I am, and have been for at least 50 years or so, a spiritual evolutionist. When I look at the world today, I can see the changes that have occurred in my lifetime alone. We humans are nothing like we were in the 1950s. Unfortunately there have been some devolutionary processes happening, and a lot of stationary non-movement going on. People refuse to believe what Nietzsche declared 140 years ago, that “God is dead!” Even though no god ever lived, still the idea of a god should have died a long time ago. But those people cannot stop the evolutionary processes. And those are the processes whose effects I can see. Call it an accumulative effect, for lack of a better term. But we are on our way, and as you say, evolution cannot be stopped. Why would we want it to?

    Liked by 1 person

    1. Evolution at its core is random, purposeless and unguided. Just random variations in nature giving rise to natural and sexual selection. Evolution is without consciousness and therefore has no preferences, no right or wrong. If the ability to reason is merely a by-product of such a non rational process, then why should we have confidence in reasoning itself. Furthermore, how did the blind-watchmaker (not literal) of evolution become a father to self-awareness?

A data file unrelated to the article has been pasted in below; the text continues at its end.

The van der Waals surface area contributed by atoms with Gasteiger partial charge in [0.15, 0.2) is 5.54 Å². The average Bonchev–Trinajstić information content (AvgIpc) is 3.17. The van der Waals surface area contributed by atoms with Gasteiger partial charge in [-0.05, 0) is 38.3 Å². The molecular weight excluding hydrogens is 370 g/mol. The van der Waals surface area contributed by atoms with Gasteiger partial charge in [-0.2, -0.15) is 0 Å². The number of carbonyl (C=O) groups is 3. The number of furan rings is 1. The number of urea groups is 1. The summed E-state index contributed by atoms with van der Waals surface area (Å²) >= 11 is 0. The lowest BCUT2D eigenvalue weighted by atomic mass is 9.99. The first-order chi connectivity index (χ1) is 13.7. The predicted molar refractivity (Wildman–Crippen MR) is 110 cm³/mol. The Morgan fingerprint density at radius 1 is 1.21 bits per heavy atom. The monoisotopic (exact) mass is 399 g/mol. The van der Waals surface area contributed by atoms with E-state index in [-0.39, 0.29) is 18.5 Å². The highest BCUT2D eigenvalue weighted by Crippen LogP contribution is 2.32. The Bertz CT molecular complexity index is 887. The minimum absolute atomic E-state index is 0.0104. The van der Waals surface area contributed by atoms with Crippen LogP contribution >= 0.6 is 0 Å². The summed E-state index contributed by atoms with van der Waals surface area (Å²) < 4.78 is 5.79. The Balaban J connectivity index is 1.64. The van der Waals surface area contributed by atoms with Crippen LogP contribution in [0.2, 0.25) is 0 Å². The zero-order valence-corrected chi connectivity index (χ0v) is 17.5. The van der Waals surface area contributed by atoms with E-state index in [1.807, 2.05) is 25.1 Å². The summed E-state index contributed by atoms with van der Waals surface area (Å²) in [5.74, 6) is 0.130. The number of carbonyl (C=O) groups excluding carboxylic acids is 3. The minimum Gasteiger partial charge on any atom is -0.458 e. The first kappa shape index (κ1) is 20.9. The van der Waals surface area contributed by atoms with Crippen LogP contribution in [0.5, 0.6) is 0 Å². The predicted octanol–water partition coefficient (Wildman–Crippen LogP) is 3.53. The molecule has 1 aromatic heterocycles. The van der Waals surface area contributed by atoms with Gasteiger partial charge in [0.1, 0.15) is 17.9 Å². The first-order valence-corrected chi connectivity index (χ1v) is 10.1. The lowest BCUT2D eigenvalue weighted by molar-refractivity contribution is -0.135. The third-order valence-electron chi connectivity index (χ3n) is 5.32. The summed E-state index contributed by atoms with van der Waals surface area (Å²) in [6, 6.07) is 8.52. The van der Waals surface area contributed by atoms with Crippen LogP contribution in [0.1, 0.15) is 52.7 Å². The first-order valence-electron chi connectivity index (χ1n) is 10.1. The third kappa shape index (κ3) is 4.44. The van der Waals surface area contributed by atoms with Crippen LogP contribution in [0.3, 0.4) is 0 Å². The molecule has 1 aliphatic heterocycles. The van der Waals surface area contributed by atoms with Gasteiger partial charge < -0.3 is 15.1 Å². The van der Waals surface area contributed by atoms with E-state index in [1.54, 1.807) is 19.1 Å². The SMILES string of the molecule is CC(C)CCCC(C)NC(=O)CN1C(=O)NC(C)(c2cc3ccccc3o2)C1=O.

If spiritual evolution comes from evolution of the species, then from where do the guidelines that should ideally be followed to achieve a preferred state come from? Who makes the rules, on what grounds and who decides what the preferred state is? Universal laws fundamentally built on observation in a quantum field where all options are in superposition with each other? Only through observation choices with their predictable outcome come into existence.

      Liked by 1 person

      1. Evolution at its core is random, purposeless and unguided”—but mathematically predictable, so is it really as you say?
        Self awareness—that you are a separate entity, separate from the whole is a false sense of self awareness which fits the Hoffman model perfectly and predictably.
        If you had the understanding and awareness to see reality as it truly is it would quickly lead to extinction.

        Liked by 2 people

        1. I know you’ve touched on this in prior posts (ad nauseum), but I am curious why you make this statement: “If you had the understanding and awareness to see reality as it truly is it would quickly lead to extinction.”

          Personally (perhaps due to the advantage of “old age”), I see the human race continuing, but devolving. Oh yes, we will continue to make “great” discoveries that will increase human comforts, but as a species, I’m not sure that we’re going to improve much. The anger and violence and jealousy that permeates present society seems to be ever increasing. One wonders if we won’t someday be the agent behind our own destruction.